Space savers have become a most unneighborly nuisance

Re “No, you don’t own that parking spot” (Jan. 9): I agree with the Globe editorial — space savers should go. This week, social cohesion on my Dorchester block has deteriorated further, as space saver scofflaws brazenly ignore the city’s 48-hour post-snow emergency rule, and the city remains derelict in its enforcement responsibility. Neighbors feel intimidated, shouting matches aren’t uncommon, and everyone dreads yet another evening of potential conflict.

Ironically, space savers were intended to be a neighborly solution to a universal nuisance, but they’ve become an excuse to put oneself above the considerations of anyone else in your community. That some on my street feel they are entitled to a specific parking spot some five days after the last flakes fell is beyond selfish.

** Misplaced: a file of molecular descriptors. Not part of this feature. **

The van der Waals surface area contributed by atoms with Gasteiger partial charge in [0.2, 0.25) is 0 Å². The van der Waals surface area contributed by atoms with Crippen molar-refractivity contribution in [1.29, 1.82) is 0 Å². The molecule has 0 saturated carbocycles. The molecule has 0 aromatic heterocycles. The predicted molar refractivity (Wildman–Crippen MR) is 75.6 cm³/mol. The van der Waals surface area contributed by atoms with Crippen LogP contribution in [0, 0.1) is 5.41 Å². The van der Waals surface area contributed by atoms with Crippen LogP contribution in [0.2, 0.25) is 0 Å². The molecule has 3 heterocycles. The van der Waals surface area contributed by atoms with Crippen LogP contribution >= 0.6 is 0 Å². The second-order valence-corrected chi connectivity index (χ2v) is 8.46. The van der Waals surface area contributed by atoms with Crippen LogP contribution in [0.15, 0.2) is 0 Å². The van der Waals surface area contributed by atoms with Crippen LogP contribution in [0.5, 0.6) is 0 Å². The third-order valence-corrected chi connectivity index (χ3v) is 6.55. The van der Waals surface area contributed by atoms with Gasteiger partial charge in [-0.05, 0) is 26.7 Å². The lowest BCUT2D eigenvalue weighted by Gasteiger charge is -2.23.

Space savers are bringing out the worst in us as neighbors. And it’s particularly disappointing to see the lack of enforcement and leadership from neighborhood associations, city councilors, and City Hall. I watched the garbage collectors come down my street two days after the space savers were no longer permitted, and they didn’t dispose of one cone, crate, or chair. Why have a rule at all if no one is going to enforce it?

Edward Byrne